Welsh v Walsall Healthcare NHS Trust [2018] EWHC 1917 (QB) (25 July 2018)

This is a claim for clinical negligence relating to bariatric surgery undertaken at Walsall Manor Hospital on 3 January 2012. (paragraph 1)

C, who was aged 40 at the date of surgery, was very overweight… Sadly, she developed serious complications which left her extremely unwell. She required an ileostomy and reversal of the bypass. She had to spend seven months in hospital. The experience was traumatic and, at the end of it, she was left without any of the hoped-for benefits. It is her case that there has been a lasting impact on her physical and psychological health, for which she should be compensated. (paragraph 2)

Shortly after the surgery, an anastomotic leak occurred. This is a recognised complication of the procedure. It is agreed that its occurrence was not a result of negligence. There is, however, an allegation of surgical negligence which is said to have played a part in subsequent events. The remaining allegations concern the detection and treatment of the leak and the claimant’s post-operative care. The defendant admits a number of breaches of duty and accepts that the claimant has been caused some additional loss and damage. However, it is the defendant’s case that the majority of her problems were caused by the leak itself, for which there is no liability. (paragraph 4)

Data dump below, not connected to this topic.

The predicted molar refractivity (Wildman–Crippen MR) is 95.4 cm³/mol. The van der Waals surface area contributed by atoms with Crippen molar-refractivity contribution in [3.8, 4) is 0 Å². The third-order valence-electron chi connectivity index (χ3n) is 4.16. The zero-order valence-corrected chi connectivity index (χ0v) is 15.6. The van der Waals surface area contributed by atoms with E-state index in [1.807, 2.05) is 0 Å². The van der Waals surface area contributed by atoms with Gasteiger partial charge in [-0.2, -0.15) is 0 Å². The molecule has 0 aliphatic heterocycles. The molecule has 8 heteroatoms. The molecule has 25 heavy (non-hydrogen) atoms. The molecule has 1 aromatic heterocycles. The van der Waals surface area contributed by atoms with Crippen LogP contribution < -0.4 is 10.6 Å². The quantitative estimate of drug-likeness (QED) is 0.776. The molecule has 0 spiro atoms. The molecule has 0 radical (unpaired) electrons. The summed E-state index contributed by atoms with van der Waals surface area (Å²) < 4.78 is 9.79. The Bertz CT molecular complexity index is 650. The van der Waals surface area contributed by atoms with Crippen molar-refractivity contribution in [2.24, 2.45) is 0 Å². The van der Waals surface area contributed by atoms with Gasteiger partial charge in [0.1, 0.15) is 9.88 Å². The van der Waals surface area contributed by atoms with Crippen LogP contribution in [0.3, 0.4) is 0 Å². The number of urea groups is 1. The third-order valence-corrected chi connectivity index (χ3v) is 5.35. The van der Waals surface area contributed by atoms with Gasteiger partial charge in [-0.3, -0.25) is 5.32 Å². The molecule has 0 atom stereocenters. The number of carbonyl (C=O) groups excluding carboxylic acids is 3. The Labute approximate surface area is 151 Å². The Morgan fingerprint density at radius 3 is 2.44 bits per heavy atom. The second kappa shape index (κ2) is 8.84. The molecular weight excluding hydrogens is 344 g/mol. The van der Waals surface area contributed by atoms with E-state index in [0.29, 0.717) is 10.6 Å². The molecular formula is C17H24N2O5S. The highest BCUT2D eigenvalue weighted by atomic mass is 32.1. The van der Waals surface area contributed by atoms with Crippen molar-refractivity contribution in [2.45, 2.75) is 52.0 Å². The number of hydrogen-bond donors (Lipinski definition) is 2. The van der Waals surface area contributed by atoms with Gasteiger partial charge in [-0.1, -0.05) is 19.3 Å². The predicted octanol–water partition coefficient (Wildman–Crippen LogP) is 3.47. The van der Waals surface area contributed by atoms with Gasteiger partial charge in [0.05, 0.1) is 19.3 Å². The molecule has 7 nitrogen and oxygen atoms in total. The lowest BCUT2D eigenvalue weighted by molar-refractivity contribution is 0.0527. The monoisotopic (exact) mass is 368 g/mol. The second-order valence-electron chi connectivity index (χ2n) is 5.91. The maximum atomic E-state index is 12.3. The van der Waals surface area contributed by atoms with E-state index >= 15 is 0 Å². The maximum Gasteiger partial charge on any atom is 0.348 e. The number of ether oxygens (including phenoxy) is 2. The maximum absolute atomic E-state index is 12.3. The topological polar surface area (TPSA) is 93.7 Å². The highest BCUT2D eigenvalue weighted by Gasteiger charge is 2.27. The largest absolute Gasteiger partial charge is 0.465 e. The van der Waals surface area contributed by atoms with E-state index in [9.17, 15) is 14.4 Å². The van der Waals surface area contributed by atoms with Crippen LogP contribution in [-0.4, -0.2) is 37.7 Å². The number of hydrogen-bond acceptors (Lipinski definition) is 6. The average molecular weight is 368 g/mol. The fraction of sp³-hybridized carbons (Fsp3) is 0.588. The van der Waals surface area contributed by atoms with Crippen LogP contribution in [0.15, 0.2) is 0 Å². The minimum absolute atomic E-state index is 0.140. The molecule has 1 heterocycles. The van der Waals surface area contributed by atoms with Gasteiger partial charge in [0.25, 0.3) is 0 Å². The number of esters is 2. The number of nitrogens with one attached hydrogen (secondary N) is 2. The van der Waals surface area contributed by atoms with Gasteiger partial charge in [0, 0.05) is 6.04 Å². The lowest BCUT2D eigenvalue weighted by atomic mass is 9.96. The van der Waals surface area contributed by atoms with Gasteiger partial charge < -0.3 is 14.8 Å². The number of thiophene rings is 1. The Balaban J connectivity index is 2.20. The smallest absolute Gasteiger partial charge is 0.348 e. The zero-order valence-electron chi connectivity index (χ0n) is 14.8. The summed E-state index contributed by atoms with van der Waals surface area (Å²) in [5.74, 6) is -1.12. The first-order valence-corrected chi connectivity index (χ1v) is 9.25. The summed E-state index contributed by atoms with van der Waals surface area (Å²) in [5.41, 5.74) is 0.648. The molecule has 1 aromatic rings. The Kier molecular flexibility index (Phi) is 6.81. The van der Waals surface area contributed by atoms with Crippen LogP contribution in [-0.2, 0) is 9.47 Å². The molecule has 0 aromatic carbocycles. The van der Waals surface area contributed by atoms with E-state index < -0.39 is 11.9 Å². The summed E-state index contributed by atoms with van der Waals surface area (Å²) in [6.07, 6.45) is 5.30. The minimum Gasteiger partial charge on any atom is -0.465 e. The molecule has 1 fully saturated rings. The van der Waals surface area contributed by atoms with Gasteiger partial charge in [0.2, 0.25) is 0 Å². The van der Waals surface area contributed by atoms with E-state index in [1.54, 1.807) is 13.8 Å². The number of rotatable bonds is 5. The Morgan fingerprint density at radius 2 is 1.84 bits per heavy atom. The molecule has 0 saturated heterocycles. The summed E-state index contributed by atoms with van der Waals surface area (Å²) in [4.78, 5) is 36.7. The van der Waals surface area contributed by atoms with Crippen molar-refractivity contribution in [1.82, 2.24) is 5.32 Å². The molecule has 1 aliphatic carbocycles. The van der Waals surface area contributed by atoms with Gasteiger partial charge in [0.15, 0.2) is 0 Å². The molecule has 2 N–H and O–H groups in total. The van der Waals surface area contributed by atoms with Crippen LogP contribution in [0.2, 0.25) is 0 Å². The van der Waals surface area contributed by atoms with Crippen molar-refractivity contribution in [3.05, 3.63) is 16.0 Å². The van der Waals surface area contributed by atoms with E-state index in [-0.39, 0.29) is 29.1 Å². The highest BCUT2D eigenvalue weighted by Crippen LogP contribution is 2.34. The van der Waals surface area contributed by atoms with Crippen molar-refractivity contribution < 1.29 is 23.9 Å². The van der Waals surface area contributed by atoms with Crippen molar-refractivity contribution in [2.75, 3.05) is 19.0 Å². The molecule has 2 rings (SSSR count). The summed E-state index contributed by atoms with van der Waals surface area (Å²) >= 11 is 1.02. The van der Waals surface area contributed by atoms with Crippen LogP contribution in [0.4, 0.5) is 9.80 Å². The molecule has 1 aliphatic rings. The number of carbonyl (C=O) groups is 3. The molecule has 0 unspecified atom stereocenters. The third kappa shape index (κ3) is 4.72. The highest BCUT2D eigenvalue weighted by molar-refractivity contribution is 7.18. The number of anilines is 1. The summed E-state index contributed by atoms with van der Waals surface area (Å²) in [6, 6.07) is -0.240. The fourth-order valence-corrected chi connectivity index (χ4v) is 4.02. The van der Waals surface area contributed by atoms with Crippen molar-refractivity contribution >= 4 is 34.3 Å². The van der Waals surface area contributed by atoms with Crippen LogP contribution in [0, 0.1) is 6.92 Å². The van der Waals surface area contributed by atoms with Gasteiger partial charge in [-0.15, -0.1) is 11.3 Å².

The parties having cooperated to narrow the issues, I am now essentially invited to choose between two alternative scenarios. C’s primary case is that the leak should have been successfully repaired rendering the bypass a success. She would have recovered much more quickly and gone on to experience substantial weight loss leading to a significant improvement in her physical and mental health. The secondary case or middle ground is that the bypass would still have needed to be reversed but C would not have required an ileostomy and there would have been fewer complications. The assertion then is that her condition would have been largely the same as pre-surgery. Within those two broad positions, there are some remaining issues to consider when looking at causation and quantum. (paragraph 5)

…C is to be compensated on the basis that she underwent three surgical procedures that would not have been required but for the defendant’s negligence. She was critically ill for 7 to 8 weeks and in hospital for about 7 months. Her recovery was very stormy and unpleasant as detailed above. She suffered significant pain and the psychiatric injury I have detailed. She is also to be compensated for the pressure sores she developed on her neck, chin and heel. These have left scarring. I note that C is conscious of her scars. That to her face was not readily visible to me when she gave evidence, but it is fair to observe that this does not represent normal conversational distance. C has regained her weight. She is morbidly obese. She is very unlikely to attempt bariatric surgery again. Her life expectancy is reduced. The claimant’s functional capacity is limited by shortness of breath and pain. She uses a stick to mobilise at home; requires a wheelchair to access the community and has been sleeping downstairs as she cannot properly negotiate stairs. She has pain throughout her body. There are significant digestive problems, including heartburn and diarrhoea. C requires assistance with normal daily living activities… (paragraph 100)

… an appropriate award for pain, suffering and loss of amenity is £100,000… (paragraph 104)